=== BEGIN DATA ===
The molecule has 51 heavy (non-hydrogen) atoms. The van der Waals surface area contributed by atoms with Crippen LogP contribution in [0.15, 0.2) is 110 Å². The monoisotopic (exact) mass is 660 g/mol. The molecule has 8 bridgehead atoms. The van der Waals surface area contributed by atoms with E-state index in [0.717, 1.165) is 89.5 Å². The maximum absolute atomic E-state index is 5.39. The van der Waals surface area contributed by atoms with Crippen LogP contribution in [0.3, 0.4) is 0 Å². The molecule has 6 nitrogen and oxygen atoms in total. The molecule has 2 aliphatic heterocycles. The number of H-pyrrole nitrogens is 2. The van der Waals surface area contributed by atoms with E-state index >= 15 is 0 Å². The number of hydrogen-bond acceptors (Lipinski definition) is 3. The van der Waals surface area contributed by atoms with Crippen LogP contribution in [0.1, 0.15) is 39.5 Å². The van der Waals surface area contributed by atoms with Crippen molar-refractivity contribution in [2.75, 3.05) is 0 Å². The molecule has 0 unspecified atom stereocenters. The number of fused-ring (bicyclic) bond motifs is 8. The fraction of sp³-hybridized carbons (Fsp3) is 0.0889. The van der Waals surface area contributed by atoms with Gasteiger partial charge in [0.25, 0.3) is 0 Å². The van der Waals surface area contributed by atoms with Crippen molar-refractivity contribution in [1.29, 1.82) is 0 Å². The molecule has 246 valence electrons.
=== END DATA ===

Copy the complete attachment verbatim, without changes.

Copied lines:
The molecule has 51 heavy (non-hydrogen) atoms. The van der Waals surface area contributed by atoms with Crippen LogP contribution in [0.15, 0.2) is 110 Å². The monoisotopic (exact) mass is 660 g/mol. The molecule has 8 bridgehead atoms. The van der Waals surface area contributed by atoms with E-state index in [0.717, 1.165) is 89.5 Å². The maximum absolute atomic E-state index is 5.39. The van der Waals surface area contributed by atoms with Crippen LogP contribution in [0.3, 0.4) is 0 Å². The molecule has 6 nitrogen and oxygen atoms in total. The molecule has 2 aliphatic heterocycles. The number of H-pyrrole nitrogens is 2. The van der Waals surface area contributed by atoms with E-state index >= 15 is 0 Å². The number of hydrogen-bond acceptors (Lipinski definition) is 3. The van der Waals surface area contributed by atoms with Crippen LogP contribution in [0.1, 0.15) is 39.5 Å². The van der Waals surface area contributed by atoms with Crippen molar-refractivity contribution in [2.75, 3.05) is 0 Å². The molecule has 0 unspecified atom stereocenters. The number of fused-ring (bicyclic) bond motifs is 8. The fraction of sp³-hybridized carbons (Fsp3) is 0.0889. The van der Waals surface area contributed by atoms with Gasteiger partial charge in [0.25, 0.3) is 0 Å². The van der Waals surface area contributed by atoms with Crippen molar-refractivity contribution in [1.29, 1.82) is 0 Å². The molecule has 246 valence electrons.